[JURIST] Approximately 1.5 million people descended upon Izmir, Turkey Sunday to demonstrate against the Islamist-rooted government of Turkish Prime Minister Recep Tayyip Erdogan [official website, in Turkish; BBC profile], expressing their commitment to the concept of a secular republic. The protesters also denounced the Turkish military [official website, in Turkish] for its threat to intervene [JURIST report] in presidential elections in order to preserve secularism, calling for a secular yet democratic Turkey. Erdogan's Justice and Development Party (AKP) [party website, in Turkish; Wikipedia backgrounder] nominated Islamist-leaning Foreign Minister Abdullah Gul [official website; JURIST news archive] for president, but the nomination sparked several large protests by the pro-secular opposition, the Republican People's Party (CHP) [Wikipedia backgrounder]. The CHP boycotted parliament's vote for president, leading the country's constitutional court to void the vote for lack of quorum [JURIST report].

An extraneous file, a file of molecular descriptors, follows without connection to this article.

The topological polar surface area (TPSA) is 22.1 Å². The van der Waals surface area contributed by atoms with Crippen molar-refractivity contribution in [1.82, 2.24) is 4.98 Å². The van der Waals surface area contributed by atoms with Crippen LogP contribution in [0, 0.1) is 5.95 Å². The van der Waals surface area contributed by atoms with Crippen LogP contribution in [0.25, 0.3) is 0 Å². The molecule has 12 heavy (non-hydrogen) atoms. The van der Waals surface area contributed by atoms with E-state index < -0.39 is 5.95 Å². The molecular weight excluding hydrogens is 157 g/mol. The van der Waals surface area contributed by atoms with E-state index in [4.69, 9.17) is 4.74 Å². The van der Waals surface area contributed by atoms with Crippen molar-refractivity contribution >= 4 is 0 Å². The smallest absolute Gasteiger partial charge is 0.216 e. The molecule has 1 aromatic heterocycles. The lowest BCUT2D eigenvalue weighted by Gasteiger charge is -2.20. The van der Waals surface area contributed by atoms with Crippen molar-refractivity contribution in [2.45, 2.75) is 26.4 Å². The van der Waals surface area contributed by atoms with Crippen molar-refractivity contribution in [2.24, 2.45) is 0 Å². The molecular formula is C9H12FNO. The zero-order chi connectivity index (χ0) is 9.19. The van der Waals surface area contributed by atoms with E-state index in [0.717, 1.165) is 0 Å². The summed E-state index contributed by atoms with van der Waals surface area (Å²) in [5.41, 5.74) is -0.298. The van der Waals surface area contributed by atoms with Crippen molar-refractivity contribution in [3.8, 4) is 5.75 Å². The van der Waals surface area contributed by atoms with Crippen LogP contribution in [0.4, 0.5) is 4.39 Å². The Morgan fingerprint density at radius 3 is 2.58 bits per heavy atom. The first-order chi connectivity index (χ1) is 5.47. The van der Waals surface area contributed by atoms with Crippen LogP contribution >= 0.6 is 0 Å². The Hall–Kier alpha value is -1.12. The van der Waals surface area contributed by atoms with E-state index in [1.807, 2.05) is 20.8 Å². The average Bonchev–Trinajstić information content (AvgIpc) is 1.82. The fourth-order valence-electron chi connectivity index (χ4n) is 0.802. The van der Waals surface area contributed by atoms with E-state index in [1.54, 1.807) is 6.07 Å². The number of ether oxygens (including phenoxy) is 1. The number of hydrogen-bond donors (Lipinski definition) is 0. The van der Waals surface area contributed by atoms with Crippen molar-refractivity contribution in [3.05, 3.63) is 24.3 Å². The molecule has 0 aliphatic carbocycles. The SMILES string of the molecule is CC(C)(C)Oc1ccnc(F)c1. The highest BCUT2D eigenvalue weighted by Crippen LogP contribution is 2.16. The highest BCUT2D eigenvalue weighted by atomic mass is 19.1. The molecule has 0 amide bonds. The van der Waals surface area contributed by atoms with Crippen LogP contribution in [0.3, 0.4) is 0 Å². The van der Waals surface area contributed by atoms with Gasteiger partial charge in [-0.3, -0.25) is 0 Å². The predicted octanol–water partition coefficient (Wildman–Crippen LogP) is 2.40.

Gul abandoned his bid for the presidency [JURIST report] after a second vote failed to garner enough votes to establish a quorum, but Erdogan's AKP successfully passed a constitutional amendment paving the way for a popular election of the president [JURIST report]. The amendment must still be approved by current Turkish President Ahmet Necdet Sezer [official website] and Gul has said he is open to running in the general election, expected to take place in July. While opponents are afraid that Gul's election would erode the country's secular ideals, Erdogan's party argues that it has no Islamist agenda, and has done much to implement western-style reforms needed for the country to join the European Union. AP has more.